It’s that time of year again: A new school year is dawning! It’s a time of new friends, new beginnings, but also new injury risks. Here are some tips to stack the odds in your family’s favor.
Diet and Exercise
Healthy school lunches and healthy exercise are an opportunity to protect your child’s heart, decrease future
diabetes and arthritis risks, and create positive self-esteem. Healthy exercise can be as simple as a daily walk to school and back, and innovative communities have established safe walking routes to make this possible. Children should travel in groups and need to be aware of traffic and potential human hazards.
Should your child choose more intense forms of exercise such as recreational or organized sports, be sure they do so safely. Soccer goals, for example, need to be anchored properly. The U.S. Consumer Product Safety Commission notes 28 deaths between 1997 & 2007 caused by movable soccer goals that fell on children who climbed on them or hung on their crossbars.
If your child is involved in collision sports like football or even skateboarding, a proper-fitting
helmet can literally be life-saving. And if your child enjoys playing on the playground, be sure it’s a safe one. The U.S.
Consumer Product Safety Commission recommends a minimum of 9 inches of shock-absorbing material in the event of a fall from playground equipment. Clothing can itself be life-saving. Reflectors on shoes or garments can make a child more visible in the dark. Also, remove drawstrings from young children’s sweatshirts and jackets as they are a potential choking hazard.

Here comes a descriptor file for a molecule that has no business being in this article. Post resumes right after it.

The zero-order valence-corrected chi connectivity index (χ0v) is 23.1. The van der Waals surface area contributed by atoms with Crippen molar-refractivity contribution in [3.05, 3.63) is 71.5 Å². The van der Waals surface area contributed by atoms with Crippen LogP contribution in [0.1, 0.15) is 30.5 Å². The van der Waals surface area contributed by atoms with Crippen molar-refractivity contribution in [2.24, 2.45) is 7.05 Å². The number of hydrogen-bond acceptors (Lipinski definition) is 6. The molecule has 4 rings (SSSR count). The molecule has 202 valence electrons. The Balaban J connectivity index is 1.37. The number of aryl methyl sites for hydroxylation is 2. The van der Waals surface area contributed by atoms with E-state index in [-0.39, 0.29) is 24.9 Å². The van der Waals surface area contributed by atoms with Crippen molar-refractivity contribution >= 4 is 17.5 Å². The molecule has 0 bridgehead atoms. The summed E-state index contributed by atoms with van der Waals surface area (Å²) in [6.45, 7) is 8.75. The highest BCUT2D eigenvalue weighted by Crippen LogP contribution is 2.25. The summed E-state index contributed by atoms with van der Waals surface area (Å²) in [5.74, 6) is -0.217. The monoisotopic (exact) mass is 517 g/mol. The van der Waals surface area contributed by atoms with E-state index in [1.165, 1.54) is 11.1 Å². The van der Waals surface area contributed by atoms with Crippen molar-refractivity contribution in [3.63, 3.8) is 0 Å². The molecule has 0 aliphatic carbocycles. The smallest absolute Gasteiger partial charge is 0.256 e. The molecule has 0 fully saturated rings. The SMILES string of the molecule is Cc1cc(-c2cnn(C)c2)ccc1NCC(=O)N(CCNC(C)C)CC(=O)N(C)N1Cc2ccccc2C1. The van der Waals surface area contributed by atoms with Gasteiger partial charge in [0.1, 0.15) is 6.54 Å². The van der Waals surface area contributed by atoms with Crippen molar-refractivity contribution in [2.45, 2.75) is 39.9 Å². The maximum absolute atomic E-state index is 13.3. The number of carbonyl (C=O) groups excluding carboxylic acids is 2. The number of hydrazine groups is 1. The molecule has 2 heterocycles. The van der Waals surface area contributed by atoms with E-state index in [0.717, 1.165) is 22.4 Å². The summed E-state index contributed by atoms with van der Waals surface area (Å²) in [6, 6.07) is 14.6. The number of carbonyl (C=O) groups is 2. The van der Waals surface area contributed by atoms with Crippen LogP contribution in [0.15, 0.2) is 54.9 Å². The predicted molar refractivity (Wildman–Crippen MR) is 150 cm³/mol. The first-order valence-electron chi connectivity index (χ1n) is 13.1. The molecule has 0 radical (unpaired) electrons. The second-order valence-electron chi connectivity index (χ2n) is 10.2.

Another major risk to your children’s safety is right with them all day: their backpacks. Heavy backpacks can cause growing frames to experience temporary backaches, joint pain, even muscle strains and headaches; and some children may begin a lifetime of these problems. Here’s a simple tip: Weigh your child, and then weigh his or her backpack.If you care about your child’s health and well-being — and you know you do — pull out the scale, and use it. A child’s daily backpack shouldn’t weigh more than 10% of his or her total body weight (some sources suggest a maximum of 5-10%).
In other words, a 100 pound child’s backpack should weigh under 10 pounds. For a 75 pound child, 7 1/2 pounds is the most he or she may be able to safely carry on their back. In addition to stressing young frames and growing structures, heavy backpacks cause acute injuries. A study
in Pediatrics showed that emergency room visits associated with backpacks are most highly correlated with tripping, with the head and face being the most commonly seriously injured body parts.
You can protect your kids just by pulling out the bathroom scale: Don’t hesitate to take these precautionary steps before sending them back to school!